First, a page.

State Employees Don’t Have to Pay Bridge Tolls

Photo: K.Nielsen Photography on Flickr

Want to zip across the bridge without paying? All you have to do is get a government job.

Some state workers have discovered that a 1970s-era law that obscures their license plates allows them to avoid detection at toll plazas. The law was designed to protect law enforcement officers, but it's been expanded to cover everyone from judges to legislators to museum guards, or even their family members. Under the legislation, the DMV hides the address associated with a license plate, so there's no way to track someone down based on their car.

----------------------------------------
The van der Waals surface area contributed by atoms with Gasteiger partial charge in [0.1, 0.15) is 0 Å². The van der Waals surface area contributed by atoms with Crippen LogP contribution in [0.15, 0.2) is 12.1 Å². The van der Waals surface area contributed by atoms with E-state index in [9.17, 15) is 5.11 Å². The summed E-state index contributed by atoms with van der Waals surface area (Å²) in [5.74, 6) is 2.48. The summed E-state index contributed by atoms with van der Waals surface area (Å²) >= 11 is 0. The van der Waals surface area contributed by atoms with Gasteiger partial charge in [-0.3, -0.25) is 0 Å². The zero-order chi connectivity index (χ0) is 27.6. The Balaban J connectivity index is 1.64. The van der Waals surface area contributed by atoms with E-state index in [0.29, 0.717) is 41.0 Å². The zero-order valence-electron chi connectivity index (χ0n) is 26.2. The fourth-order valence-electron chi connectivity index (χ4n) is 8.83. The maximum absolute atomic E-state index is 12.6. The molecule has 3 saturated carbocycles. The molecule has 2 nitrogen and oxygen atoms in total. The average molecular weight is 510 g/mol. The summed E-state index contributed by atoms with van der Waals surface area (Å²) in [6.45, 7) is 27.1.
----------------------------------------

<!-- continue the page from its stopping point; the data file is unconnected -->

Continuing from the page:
All told, the fare evasion costs the state about $10,000 a month. Police groups favor keeping the law, claiming that the protection is necessary. One spokesman claimed that the bridge authorities have special access to the DMV records and are able to identify scofflaws, but that claim isn't borne out by the facts.

One driver racked up nearly $2,000 in unpaid tolls over the last year and a half. If you add in the fines for nonpayment, the charges would come to over $13,000.

Even though the problem has come to light, don't expect anyone to do anything about it. The Metropolitan Transportation Commission has found that tracking down each evader is so costly and time-consuming that it's not worth it. Many of the violators, when caught, still refuse to pay the full balance of their tolls.

The bridges favored most by fare evaders are the Bay Bridge, Benicia Bridge, and Carquinez Bridge.

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